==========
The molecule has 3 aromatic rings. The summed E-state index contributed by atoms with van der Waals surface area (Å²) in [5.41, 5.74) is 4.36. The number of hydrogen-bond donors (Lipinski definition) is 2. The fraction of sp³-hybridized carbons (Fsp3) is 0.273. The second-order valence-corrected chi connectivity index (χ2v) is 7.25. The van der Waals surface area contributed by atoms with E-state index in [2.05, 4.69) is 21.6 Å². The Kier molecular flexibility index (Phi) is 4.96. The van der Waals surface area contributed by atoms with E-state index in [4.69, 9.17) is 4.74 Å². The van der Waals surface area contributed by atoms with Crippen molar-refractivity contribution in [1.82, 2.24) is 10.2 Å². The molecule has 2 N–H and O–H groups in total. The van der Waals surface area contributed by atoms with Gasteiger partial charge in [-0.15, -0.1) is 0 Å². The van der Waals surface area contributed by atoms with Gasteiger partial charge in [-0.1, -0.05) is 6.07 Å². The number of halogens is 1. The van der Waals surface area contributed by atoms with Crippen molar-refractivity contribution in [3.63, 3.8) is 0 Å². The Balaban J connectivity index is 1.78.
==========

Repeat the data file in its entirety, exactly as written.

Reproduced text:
The molecule has 3 aromatic rings. The summed E-state index contributed by atoms with van der Waals surface area (Å²) in [5.41, 5.74) is 4.36. The number of hydrogen-bond donors (Lipinski definition) is 2. The fraction of sp³-hybridized carbons (Fsp3) is 0.273. The second-order valence-corrected chi connectivity index (χ2v) is 7.25. The van der Waals surface area contributed by atoms with E-state index in [2.05, 4.69) is 21.6 Å². The Kier molecular flexibility index (Phi) is 4.96. The van der Waals surface area contributed by atoms with E-state index in [4.69, 9.17) is 4.74 Å². The van der Waals surface area contributed by atoms with Crippen molar-refractivity contribution in [1.82, 2.24) is 10.2 Å². The molecule has 2 N–H and O–H groups in total. The van der Waals surface area contributed by atoms with Gasteiger partial charge in [-0.15, -0.1) is 0 Å². The van der Waals surface area contributed by atoms with Gasteiger partial charge in [-0.1, -0.05) is 6.07 Å². The number of halogens is 1. The van der Waals surface area contributed by atoms with Crippen molar-refractivity contribution in [3.63, 3.8) is 0 Å². The Balaban J connectivity index is 1.78.